Got myself in trouble yesterday.
So all right, I admit it, I didn't actually talk to the actual Devil. I was just being a "little devil" myself (it's what my dear mother, now sadly wrestling with dementia, used to call me when I was a small boy). Sorry if I offended anyone. Just trying to be entertaining, as usual.
But the thing is, for better or for worse, "back in the day," to use that horribly hackneyed expression—back when Kodak was the Big Yellow Father and SLRs had ten controls instead of five hundred—National Geographic magazine used to be a prominent and important showcase for photography in the United States and the world.
It wasn't that big a deal—even at its peak, the magazine was not universally revered. "National Geographic" style was a subject of condescension where I went to art school in the '80s, for instance. If someone said of one of your photographs, "It looks like something from National Geographic," it wasn't necessarily a compliment. It might mean the photo was too conventional, and slick and anonymous. Of course that attitude in itself was conventional in a way.
But at least if you said "National Geographic style," most people—not just photographers—knew what you were talking about. The magazine in its heyday was important as shared experience, important for generating original photo essays long after the other photographic newsmagazines had departed. And in some ways it still enjoys the afterglow of that hard-earned and long-deserved reputation.
I'll give the floor on the subject of National Geographic's sale to a media monopoly to Doug Thacker, whose comment was waiting for me when I got up this morning:
National Geographic has been in bed with Murdoch for a long time now. I think it was back in the early '80s (when it was Morning in America) that 'non-profit' got a bad rap (implying as it did that there might be something wrong with profit)—and thus non-profits started calling themselves 'not-for-profit.' In the bargain, attendant to it, boors of the business world said, hey, why aren't you running these things like a business? Here, we'll do it for you. Let's form a partnership. We'll set up profit-making businesses in your name. You'll get additional revenue from the follow-on—and we'll keep the profits.
For at least the last thirty years, National Geographic properties have been mostly indistinguishable, in their appearance and their content, from a for-profit business. I had occasion recently, while traveling, to watch a lot of the National Geographic cable channel, and I was shocked at how frankly insipid most of the programming was. The cable channel, it turns out, is owned and operated by, you guessed it, Rupert Murdoch's company, 21st Century Fox.
This new deal puts not just the magazine but all the NG properties in Murdoch's hands—websites, maps, merchandise, licensing rights, etc. I was a little bit shocked that he got it all (or 70-some percent, anyway) for only $725 million. Seems it ought to be worth quite a bit more. So, good deal for him, I guess.
In any event this deal is a logical conclusion of the non-profit bad, corporate profit good refrain. High noon in America.
Now you might think that rampaging corporatism and the attendant oligarchy it engenders is good, or you might think it's bad. I think it's bad. Media monopolies, especially, are a bad idea, in my opinion. That just isn't how society ought to be arranged. They don't accord with the fundamental principles of American democracy, which traditionally included equality as a foundational aspiration, even though that word has quietly been expunged from patriotic jingoism over the past several decades. I think the rules should be changed, that's all. In a democracy, many voices should be heard. The rules should be changed so that if one "individual" (person or corporation) owns a few newspapers or magazines or TV stations or movie studios or radio stations, we say, collectively, in effect, okay, that's enough, that's all you get—leave the rest to others.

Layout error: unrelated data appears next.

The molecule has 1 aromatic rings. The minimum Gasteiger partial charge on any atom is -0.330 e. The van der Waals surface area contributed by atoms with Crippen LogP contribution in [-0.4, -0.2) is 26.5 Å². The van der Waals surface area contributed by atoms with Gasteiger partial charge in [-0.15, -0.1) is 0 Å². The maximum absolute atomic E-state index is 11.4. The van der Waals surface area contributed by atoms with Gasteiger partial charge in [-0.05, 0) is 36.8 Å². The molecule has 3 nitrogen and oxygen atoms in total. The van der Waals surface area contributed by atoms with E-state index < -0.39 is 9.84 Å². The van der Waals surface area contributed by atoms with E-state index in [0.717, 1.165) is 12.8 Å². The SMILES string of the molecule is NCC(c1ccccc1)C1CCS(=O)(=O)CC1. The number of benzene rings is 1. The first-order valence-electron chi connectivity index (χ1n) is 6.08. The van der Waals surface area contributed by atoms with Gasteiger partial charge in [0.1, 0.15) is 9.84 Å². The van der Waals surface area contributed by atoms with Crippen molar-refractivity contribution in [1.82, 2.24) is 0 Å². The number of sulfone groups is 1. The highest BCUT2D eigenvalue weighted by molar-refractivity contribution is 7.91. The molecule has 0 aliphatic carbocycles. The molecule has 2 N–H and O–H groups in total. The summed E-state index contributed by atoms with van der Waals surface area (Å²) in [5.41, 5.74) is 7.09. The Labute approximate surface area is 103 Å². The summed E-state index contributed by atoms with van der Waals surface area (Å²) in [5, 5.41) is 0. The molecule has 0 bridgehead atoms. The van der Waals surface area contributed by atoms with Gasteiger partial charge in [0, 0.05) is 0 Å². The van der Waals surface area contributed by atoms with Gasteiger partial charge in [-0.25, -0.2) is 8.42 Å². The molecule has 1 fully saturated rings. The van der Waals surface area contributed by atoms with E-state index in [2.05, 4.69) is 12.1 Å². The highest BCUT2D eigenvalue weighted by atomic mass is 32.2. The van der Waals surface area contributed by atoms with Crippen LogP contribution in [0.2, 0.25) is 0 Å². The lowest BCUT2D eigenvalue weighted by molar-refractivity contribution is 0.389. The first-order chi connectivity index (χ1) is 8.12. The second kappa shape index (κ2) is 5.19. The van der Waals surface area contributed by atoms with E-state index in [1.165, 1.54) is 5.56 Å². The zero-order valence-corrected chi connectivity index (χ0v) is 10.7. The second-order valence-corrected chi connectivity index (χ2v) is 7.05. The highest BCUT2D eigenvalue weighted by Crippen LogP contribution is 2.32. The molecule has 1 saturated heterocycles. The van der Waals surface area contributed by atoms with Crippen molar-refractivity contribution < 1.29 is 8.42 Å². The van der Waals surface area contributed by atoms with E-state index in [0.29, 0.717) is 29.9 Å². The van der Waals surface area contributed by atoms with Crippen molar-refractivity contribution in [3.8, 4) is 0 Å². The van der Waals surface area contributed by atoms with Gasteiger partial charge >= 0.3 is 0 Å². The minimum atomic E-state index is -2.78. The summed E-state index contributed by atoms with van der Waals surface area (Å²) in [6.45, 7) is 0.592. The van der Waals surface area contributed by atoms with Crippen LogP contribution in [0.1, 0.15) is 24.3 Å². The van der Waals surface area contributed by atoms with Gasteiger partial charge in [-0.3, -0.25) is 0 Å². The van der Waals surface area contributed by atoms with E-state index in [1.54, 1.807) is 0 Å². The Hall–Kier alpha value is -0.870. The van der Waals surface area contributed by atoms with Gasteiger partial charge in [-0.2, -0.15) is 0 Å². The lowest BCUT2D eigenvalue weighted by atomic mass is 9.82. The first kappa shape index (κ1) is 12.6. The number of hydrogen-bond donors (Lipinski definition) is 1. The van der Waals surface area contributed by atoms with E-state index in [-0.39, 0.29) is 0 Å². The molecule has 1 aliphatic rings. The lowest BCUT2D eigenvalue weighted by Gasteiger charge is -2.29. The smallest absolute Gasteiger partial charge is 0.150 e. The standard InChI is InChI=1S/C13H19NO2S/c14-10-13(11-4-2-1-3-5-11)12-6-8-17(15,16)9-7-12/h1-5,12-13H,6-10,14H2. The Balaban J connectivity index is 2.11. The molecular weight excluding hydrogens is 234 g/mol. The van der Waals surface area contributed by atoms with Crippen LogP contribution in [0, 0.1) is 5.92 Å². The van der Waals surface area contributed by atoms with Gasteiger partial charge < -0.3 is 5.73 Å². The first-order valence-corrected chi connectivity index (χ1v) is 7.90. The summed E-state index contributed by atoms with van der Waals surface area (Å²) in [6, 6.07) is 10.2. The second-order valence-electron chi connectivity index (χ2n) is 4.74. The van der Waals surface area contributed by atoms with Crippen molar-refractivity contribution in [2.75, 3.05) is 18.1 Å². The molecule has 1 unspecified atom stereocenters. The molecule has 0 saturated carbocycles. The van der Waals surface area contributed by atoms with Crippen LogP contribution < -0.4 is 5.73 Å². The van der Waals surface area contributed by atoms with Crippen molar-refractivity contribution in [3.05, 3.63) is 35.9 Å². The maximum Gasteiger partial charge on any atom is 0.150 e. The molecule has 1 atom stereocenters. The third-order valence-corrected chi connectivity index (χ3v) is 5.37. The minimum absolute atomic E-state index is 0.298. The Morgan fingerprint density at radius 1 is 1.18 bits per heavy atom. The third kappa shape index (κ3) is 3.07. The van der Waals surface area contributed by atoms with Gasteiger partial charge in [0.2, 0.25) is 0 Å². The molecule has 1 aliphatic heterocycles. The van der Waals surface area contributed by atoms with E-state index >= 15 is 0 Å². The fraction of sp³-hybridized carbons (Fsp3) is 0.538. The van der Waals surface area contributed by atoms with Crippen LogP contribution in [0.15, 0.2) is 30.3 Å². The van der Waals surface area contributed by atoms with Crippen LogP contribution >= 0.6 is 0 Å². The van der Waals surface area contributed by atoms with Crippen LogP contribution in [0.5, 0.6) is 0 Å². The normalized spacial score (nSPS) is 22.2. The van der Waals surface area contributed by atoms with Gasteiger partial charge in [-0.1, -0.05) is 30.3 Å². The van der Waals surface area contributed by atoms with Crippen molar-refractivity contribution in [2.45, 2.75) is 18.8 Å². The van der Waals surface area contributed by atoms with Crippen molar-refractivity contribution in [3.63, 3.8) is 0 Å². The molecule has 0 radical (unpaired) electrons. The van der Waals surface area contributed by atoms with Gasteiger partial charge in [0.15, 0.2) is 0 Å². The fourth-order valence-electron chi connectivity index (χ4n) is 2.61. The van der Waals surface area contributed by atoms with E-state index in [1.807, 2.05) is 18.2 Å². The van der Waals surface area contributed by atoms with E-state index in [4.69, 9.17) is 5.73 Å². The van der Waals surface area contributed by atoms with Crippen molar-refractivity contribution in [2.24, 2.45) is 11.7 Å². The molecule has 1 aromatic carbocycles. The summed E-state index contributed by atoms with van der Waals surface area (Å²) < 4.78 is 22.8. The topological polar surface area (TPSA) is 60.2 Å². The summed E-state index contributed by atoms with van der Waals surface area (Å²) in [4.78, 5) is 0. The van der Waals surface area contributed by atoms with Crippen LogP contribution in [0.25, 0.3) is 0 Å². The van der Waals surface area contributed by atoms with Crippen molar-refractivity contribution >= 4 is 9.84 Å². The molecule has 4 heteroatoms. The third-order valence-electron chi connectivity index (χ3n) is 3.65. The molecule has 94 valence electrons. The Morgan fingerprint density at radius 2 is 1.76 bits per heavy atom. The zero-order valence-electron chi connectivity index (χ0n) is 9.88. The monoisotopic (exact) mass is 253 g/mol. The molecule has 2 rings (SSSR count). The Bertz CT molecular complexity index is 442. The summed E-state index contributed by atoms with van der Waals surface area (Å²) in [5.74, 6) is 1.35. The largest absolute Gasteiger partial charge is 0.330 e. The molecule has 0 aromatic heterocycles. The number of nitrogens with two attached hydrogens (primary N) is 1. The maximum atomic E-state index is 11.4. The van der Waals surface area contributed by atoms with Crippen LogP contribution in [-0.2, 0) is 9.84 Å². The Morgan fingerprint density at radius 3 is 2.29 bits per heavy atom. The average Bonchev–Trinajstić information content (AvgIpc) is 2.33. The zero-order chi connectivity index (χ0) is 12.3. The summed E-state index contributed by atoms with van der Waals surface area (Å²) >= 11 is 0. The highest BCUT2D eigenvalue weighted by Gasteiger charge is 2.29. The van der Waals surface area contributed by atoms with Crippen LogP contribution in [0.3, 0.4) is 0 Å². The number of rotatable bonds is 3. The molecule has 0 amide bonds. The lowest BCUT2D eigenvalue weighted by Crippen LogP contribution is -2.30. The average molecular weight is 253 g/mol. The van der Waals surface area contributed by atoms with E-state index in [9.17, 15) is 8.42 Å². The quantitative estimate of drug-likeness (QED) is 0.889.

It's just my opinion, and you aren't obligated to agree. And I know you might not. That doesn't mean we can't be friends.
Now back to regular programming. I'll be back tomorrow with an "Open Mike"—unless you think this is one, in which case I'll be back tomorrow with another one. On a completely different subject. Hope you have a nice Saturday.
(Thanks to Doug)
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Featured Comments from:
Gary: "There are some people who are widely revered by those who have never actually met them, however those close to them often have a far less flattering opinion. Here in the UK Richard Branson and Boris Johnson would fall into that category. On the other hand some people are widely reviled by those who never met them, and this is where Rupert Murdoch resides.
"I however have met him, I worked for him for many years and met him regularly. And just to complete the symmetry of this story, I actually found him polite, reasonable, approachable, grounded, intelligent, honest, loyal, fair, and even on occasions exceptionally considerate and understanding! But we're all happier with well compartmentalised heroes and villains, so I guess poor old Rupert will just have to remain reviled."
Mike Fewster: "I'm an Australian and I loathe Rupert Murdoch. He has consistently blighted journalistic ethics in his newspapers. If one looks at the 'job' his media has done on climate change and the potential cost to the planet, he is arguably the most evil man of the last 100 years. It fill me with horror that an institution as well regarded scientifically as National Geographic should now be in his clutches.
"If you have any doubts on this, do some Googling for the writings of his star hatchet man, Andrew Bolt. You may not have had the pleasure in the States of coming across this extension of Murdoch (yet)."